Last Tuesday, Amazon issued a press release that highlighted the company’s investments across its global operations network to provide fast delivery for customers. Prime Day is July 12th and 13th. On Prime Day, Prime members in 20 countries have access to deals on everything from top national brands to products from third-party sellers. The press release cites the investment the company has made in their infrastructure to prepare for this surge in demand. Those investments include a supply chain network that includes more than 110 aircraft, 50,000 trailers, 400 fulfillment centers, 150 sortation centers, and 1,000 delivery stations across the globe. The company has also invested in goods to man robotics at their fulfillment centers and computer vision systems to assist in the sortation and labelling processes.
And with COVID, Amazon, like many other companies, was forced to pay front line logistics workers a higher salary. During COVID, warehouse space was not the retailer’s main constraint, having sufficient labor was. Last September, they increased their average starting wage in the United States to more than $18 an hour. It had been an average of around $17 since May of 2021. In some locations, the company was giving signing bonuses of $3,000. These increasing labor costs occurred while Amazon was nearly doubled the size of their workforce over the course of two years.
These investments allow Amazon to offer same-day delivery in 17 nations, including more than 140 metro areas in the U.S. and Europe. In many cases, Amazon can deliver these packages within hours of purchase. It is truly a massive and impressive network.
But the press release follows an admission at the end of their first quarter that the world’s largest online retailer had overbuilt their network. Amazon reported $2 billion in incremental costs from having excess fulfillment and transportation capacity. Meanwhile, their CFO reports that inflationary pressures – increased fuel costs, increased costs of international shipping, etc. – added approximately $2 billion of incremental costs when compared to the previous year. These increased costs contributed to a net loss of $3.9 billion, after having a profit of $8.1 billion in the same quarter the previous year.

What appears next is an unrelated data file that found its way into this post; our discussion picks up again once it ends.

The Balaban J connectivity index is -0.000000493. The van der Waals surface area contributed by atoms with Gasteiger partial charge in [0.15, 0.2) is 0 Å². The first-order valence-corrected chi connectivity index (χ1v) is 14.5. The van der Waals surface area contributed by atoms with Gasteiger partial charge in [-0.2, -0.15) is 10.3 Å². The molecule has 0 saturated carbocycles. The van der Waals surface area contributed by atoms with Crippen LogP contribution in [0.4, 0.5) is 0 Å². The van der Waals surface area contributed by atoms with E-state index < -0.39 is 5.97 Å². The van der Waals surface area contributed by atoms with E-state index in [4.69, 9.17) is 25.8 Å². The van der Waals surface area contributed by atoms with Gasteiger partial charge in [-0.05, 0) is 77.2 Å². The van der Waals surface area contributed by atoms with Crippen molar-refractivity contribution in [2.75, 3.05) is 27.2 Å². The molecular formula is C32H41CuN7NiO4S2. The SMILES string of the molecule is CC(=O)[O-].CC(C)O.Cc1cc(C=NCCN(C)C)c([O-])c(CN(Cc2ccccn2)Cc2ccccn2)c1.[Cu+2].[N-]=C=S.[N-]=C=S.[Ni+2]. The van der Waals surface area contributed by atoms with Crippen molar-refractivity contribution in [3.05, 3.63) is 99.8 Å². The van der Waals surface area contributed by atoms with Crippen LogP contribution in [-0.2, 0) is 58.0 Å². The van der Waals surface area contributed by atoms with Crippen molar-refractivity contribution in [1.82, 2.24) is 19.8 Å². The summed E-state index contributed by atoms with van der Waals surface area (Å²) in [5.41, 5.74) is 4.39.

The new reality, Reuters reported, began to emerge halfway through 2021. “Amazon was on track to double its warehouse and delivery network, a feat necessitated by consumers’ embrace of at-home shopping to avoid COVID-19 infections in stores.” But “after the Christmas holiday, consumer demand dwindled, as always. Online sales dipped from a year ago, Amazon’s results showed. Brick-and-mortar stores beckoned shoppers once the Omicron wave subsided, and still others faced a choice between buying goods and filling their cars with high-priced gas.” Amazon’s chief financial officer admitted the company was “overbuilt for current demand.”
This did not make financial analysts happy. Michael Pachter, an analyst at Wedbush Securities, complained “Didn’t they see this coming when they built all these fulfillment centers?” Noting how Amazon doubled its already massive network, built over two decades, in just 24 months.
In short, Amazon got its long-term strategic capacity plan, based on their long-term projection of demand, wrong. Forecasting demand is tough enough when you are forecasting what will be sold in the coming quarter. But building warehouses takes two years. Creating an accurate two-year forecast is a very difficult proposition to begin with. Creating that forecast in a period of extreme economic uncertainty following a pandemic, even more so.
And while Amazon has excess warehouse capacity, which contributed to an embarrassing loss in the first quarter, many other retailers and logistics service providers are struggling to get enough capacity. In particular, these companies are struggling to build enough warehouse capacity close to metro areas to facilitate e-commerce. Amazon made a mistake, but not a critical one; the capacity will be needed.